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Joy is to feminism as language is to Exhuastive?
One in a series of brief conversations followed by a poem from a few of poets you might not have heard of yet, starting with Susan Holbrook.
SQ: Susan, Joy Is So Exhausting is an exhaustive compendium of constraint based turns. Has your practice always been rooted in this way? Can you talk about the first turn?
SH: I don’t know if you mean the first turn in the book or first turn as a poet, so I’ll address both because I love to talk about myself. I wrote the first poem in the book after reading Michael Pollan’s bestseller In Defense of Food where he says of the past, “To guide us we had, instead, Culture, which at least when it comes to food, is really just a fancy word for your mother.” Of course his book is full of great stuff, but that line was bugging me, mildly. I guess because it implies mothers aren’t fancy. Mothers are very fancy! It didn’t bug me enough to inspire some kind of excoriation of Michael Pollan, who is a good guy, but was just a little linguistic burr that inspired a poem. I set those two deflating words “really just” into motion, bookending them with terms formed using words and parts of words taken from the quotation.
You’re right that there are many such constraints in Joy, and you don’t see that too much in Misled. I think you’ve already noted a rapport between my book and Harryette Mullen’s Sleeping With the Dictionary. Clearly I have no secrets from you – that is one of my favourite books and inspired much of the writing I’ve done over the past few years. I really like to start with a formal constraint; it’s a way to get started that proceeds to corner you again and again, forcing you to veer off predictable tacks, and it’s a particularly nice foil for me, because I also tend to write voice-y, ‘I want to tell you something’ poems like Good Egg Bad Seed.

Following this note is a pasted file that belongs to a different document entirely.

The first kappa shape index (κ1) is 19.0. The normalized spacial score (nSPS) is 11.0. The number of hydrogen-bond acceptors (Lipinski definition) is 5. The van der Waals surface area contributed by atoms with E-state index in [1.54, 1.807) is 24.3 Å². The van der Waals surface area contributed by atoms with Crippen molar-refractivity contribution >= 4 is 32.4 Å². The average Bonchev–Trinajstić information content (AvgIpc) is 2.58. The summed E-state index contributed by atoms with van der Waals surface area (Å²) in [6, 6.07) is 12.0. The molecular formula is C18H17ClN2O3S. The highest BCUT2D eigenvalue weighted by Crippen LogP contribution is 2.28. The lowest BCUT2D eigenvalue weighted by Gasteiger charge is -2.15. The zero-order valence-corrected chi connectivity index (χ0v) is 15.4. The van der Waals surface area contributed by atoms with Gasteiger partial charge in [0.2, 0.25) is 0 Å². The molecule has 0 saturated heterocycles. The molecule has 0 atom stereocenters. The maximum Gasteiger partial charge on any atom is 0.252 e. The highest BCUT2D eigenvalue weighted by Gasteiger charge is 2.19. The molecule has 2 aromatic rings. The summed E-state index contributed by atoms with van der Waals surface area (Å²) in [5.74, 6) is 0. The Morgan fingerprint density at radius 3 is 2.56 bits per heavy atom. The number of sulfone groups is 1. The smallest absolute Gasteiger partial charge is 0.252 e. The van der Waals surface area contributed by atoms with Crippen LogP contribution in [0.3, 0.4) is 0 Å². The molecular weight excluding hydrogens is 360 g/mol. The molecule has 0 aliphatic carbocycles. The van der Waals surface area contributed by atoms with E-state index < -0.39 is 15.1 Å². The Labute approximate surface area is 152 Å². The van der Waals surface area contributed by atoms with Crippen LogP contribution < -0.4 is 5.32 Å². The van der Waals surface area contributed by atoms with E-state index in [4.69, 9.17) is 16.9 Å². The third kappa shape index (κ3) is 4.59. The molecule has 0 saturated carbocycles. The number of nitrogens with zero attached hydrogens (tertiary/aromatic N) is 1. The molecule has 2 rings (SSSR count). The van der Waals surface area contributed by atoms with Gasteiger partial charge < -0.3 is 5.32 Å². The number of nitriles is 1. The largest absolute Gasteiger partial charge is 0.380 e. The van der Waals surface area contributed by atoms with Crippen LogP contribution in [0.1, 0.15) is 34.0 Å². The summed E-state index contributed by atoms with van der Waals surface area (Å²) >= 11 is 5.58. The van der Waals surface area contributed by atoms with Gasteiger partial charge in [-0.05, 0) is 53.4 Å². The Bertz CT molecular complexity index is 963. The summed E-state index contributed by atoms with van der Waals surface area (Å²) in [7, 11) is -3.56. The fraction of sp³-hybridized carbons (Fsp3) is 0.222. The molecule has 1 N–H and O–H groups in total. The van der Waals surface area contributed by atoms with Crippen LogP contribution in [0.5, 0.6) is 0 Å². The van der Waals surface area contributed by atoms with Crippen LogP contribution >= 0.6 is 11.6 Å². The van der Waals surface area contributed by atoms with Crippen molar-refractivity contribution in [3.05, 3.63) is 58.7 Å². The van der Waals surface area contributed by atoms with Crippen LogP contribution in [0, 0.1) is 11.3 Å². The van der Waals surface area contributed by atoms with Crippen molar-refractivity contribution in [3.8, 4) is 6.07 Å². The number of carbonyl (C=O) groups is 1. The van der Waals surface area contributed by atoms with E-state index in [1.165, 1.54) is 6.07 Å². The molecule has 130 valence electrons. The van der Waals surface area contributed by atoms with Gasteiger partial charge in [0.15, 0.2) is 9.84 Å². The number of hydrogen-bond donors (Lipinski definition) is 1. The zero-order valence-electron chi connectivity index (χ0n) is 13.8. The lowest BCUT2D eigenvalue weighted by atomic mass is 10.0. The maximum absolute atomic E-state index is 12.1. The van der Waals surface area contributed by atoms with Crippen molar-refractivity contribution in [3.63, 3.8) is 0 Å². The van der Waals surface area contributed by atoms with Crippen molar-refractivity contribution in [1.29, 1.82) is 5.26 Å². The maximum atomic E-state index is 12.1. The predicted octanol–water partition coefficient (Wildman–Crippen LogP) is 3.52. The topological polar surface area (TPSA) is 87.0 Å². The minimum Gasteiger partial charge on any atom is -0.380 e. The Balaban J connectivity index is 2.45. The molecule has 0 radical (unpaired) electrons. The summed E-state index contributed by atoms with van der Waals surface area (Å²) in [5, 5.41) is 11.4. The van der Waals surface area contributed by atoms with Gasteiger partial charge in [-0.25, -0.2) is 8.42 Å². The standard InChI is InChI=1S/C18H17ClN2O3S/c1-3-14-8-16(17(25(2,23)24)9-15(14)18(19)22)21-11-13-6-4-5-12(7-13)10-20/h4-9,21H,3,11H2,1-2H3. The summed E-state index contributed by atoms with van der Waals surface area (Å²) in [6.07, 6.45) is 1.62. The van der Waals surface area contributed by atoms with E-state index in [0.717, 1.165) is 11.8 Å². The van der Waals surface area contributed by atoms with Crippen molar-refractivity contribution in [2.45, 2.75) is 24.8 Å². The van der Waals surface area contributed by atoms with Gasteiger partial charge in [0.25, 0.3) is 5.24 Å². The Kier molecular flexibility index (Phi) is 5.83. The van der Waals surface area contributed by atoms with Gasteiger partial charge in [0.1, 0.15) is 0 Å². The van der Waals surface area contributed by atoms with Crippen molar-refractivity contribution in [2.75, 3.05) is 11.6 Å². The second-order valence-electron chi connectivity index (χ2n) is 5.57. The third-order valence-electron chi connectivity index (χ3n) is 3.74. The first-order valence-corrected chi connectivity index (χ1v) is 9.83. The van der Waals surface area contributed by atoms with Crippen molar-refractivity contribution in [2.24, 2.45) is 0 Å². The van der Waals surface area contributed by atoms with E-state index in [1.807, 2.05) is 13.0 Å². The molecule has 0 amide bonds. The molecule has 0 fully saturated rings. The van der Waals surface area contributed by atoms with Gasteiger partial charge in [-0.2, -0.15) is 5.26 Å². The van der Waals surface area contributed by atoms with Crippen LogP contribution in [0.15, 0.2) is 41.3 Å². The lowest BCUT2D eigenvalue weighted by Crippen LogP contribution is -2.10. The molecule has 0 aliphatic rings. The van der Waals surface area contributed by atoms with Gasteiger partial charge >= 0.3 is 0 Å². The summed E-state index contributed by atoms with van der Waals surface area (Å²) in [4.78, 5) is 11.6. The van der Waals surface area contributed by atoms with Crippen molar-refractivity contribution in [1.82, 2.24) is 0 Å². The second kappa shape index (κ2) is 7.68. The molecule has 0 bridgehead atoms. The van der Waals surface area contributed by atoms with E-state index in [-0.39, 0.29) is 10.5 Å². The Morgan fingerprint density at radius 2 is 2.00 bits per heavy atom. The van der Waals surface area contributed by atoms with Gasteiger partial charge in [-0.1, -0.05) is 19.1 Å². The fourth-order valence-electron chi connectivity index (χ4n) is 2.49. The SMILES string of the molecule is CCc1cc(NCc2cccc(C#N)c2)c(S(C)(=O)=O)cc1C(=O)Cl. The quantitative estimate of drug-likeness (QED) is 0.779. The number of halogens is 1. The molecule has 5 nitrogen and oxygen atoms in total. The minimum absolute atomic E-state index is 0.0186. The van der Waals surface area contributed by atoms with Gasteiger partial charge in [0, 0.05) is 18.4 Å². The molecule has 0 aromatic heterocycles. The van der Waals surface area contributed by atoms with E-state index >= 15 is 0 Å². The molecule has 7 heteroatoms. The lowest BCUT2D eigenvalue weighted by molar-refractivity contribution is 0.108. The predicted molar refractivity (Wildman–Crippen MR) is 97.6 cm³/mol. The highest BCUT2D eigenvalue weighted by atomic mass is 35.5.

SQ: There is a poem titled Q&A with Nicole Markotic. Can you talk about how that was written and whether your poetry is necessarily dialogic, or collaborative?
SH: Nicole and I have been doing homolinguistic translations of each other for around 15 years now. One of us writes a poem and hands it over, then the other translates, primarily through sound translation. It goes back and forth until the conversation ends. As in the childhood telephone game, phrases evolve and mutate and it’s fun to participate actively in those productive errors, see how each one plays into successive recastings of the poem. Aside from the libretto “Tse to Sea,” written with my composer brother Geof Holbrook, this is the only collaborative poetic project I’ve done. The most intensive collaboration I’ve done was with Thomas Dilworth, with whom I edited the Gertrude Stein/Virgil Thomson letters, a process inspiring the poem below. That was real collaboration, with the sharing of hotel rooms, the mutual editing, the bickering. I suppose the poetry that engages source texts is somewhat dialogic, though it’s hard to bicker with the absent author.